And the first three weeks of April are even worse for Sanders. On the 5th, Wisconsin will allocate 86 delegates and Wyoming 14; Clinton narrowly leads the polls in Wisconsin and trails in Wyoming. Even if Sanders wins by a few points in Wisconsin and takes Wyoming easily, the proportional awarding of delegates will prevent him from making up much ground with Clinton. Then comes New York with 247 delegates on April 19th, where polls say that Clinton has a decisive advantage. By claiming a substantial majority on that day, she can wipe out any and all “momentum” that Sanders might have accumulated in the previous 28 days. What will Tad Devine say to the superdelegates then? How do you make an “electability” argument when you clearly aren’t winning the election already in progress?
No wonder the Sanders campaign wants to try something else. Reaching out to the party elite to flip those formerly-demonized Democratic poobahs probably seems easier to Tad Devine than the daunting task of actually winning all these contests in which majorities of Democratic voters keep rejecting his candidate. The Sanders campaign says they are not giving up, and many of his supporters expect to take the race all the way to the wire, and then to the convention floor, in a bid to upend the more popular candidate. But realistically, we should be prepared for the possibility that Clinton will shut Sanders down before June, that she is not really worried about the millennials because most of them will vote against Donald Trump, and that she can see a path to win the general election without any need to woo the dead-enders declaring themselves ‘Bernie or bust.’ Sure, there are some on the left who think of their vote as a kind of virginity that should only be awarded to the purest candidate, and that is their prerogative. But they began this election cycle on the margins, and to the margins they shall return.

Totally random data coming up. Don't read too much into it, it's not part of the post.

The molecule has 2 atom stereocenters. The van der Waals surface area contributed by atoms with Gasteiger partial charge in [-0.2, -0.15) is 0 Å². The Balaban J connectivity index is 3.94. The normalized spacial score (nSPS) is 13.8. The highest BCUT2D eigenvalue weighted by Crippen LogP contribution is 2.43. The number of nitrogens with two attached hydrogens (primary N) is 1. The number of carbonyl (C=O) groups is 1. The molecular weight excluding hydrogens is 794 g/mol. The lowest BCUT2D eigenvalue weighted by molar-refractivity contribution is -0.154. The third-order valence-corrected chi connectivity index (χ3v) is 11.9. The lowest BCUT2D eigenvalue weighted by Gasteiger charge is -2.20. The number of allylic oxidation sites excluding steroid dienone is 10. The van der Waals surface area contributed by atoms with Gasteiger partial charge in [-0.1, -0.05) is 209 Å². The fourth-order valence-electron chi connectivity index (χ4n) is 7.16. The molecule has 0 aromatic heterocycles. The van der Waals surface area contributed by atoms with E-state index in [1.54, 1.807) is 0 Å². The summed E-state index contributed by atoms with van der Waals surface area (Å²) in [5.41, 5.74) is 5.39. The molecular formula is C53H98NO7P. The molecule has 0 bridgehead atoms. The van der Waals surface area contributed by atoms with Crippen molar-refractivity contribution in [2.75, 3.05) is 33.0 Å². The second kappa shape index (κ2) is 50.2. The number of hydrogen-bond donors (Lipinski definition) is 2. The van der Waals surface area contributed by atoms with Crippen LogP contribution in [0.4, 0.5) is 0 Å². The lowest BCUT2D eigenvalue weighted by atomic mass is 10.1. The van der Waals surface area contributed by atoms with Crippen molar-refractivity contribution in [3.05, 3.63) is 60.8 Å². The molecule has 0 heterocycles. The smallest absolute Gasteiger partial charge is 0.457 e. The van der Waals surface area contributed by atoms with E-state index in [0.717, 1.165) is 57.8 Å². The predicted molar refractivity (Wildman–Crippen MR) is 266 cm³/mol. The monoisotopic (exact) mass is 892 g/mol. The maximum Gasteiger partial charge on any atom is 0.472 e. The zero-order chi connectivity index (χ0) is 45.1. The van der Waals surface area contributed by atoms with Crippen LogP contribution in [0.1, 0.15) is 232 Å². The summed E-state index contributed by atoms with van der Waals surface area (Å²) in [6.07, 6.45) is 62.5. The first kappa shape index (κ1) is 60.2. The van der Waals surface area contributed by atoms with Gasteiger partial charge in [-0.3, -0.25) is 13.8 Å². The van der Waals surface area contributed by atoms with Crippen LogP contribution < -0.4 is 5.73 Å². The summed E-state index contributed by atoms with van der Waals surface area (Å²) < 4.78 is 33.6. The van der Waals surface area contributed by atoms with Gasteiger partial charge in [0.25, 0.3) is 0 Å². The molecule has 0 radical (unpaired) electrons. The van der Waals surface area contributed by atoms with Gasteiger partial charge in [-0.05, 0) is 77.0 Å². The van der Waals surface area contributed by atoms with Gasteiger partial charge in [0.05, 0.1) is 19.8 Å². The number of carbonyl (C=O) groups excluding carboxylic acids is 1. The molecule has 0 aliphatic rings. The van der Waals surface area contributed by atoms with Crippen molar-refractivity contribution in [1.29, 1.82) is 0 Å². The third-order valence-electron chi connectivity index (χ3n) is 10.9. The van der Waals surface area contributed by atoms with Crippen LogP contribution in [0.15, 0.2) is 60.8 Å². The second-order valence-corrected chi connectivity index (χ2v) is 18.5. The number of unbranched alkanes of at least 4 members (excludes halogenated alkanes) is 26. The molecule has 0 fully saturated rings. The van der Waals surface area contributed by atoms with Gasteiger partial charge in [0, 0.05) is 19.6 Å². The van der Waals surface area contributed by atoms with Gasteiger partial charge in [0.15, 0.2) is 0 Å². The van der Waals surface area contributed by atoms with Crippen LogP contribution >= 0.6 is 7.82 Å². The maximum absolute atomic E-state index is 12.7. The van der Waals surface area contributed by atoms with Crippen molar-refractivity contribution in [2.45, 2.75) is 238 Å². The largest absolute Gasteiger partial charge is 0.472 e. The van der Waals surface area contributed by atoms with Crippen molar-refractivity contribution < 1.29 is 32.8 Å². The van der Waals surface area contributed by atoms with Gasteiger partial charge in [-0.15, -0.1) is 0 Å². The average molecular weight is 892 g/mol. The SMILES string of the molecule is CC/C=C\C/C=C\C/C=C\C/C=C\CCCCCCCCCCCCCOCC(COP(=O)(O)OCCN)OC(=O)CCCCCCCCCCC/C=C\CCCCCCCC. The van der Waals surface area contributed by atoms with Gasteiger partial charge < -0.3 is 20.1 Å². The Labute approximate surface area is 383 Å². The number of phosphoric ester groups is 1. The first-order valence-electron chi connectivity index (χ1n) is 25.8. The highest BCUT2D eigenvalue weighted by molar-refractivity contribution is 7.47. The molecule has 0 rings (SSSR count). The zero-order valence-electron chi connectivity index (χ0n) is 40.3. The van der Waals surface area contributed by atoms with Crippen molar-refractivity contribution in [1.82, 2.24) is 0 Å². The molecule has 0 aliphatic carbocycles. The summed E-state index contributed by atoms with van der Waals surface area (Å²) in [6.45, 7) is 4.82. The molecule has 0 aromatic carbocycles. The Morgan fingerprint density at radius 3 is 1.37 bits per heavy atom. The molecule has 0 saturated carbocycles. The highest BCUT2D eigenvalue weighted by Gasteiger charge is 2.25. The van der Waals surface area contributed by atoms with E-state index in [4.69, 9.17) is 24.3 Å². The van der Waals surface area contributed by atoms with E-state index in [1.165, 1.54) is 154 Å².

Almost maniacally focused on picking up enough delegates to reach the magic number, Clinton hasn’t been forced to change her strategy at all. If she was the least bit worried about her chances, she would be the one altering course and appealing for help from the party. Instead, she’s winning the old-fashioned way: with majorities among Democratic voters.